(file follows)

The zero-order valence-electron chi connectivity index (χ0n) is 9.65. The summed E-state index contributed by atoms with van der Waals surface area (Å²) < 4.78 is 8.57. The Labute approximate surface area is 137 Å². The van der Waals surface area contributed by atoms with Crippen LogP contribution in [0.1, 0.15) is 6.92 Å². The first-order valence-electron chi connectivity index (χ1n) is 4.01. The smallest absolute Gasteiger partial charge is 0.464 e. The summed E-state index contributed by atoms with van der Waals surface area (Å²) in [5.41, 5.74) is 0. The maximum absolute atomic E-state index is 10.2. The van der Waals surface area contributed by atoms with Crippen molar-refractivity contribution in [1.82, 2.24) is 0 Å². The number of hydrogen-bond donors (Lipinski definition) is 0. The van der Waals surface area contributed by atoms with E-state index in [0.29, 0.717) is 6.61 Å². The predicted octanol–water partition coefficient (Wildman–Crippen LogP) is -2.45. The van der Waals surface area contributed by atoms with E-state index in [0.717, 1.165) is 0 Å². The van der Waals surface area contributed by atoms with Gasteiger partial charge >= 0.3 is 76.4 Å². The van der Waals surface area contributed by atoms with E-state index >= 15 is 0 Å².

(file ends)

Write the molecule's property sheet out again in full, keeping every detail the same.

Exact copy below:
The zero-order valence-electron chi connectivity index (χ0n) is 9.65. The summed E-state index contributed by atoms with van der Waals surface area (Å²) < 4.78 is 8.57. The Labute approximate surface area is 137 Å². The van der Waals surface area contributed by atoms with Crippen LogP contribution in [0.1, 0.15) is 6.92 Å². The first-order valence-electron chi connectivity index (χ1n) is 4.01. The smallest absolute Gasteiger partial charge is 0.464 e. The summed E-state index contributed by atoms with van der Waals surface area (Å²) in [5.41, 5.74) is 0. The maximum absolute atomic E-state index is 10.2. The van der Waals surface area contributed by atoms with Crippen molar-refractivity contribution in [1.82, 2.24) is 0 Å². The number of hydrogen-bond donors (Lipinski definition) is 0. The van der Waals surface area contributed by atoms with E-state index in [0.29, 0.717) is 6.61 Å². The predicted octanol–water partition coefficient (Wildman–Crippen LogP) is -2.45. The van der Waals surface area contributed by atoms with E-state index in [0.717, 1.165) is 0 Å². The van der Waals surface area contributed by atoms with Gasteiger partial charge >= 0.3 is 76.4 Å². The van der Waals surface area contributed by atoms with E-state index >= 15 is 0 Å².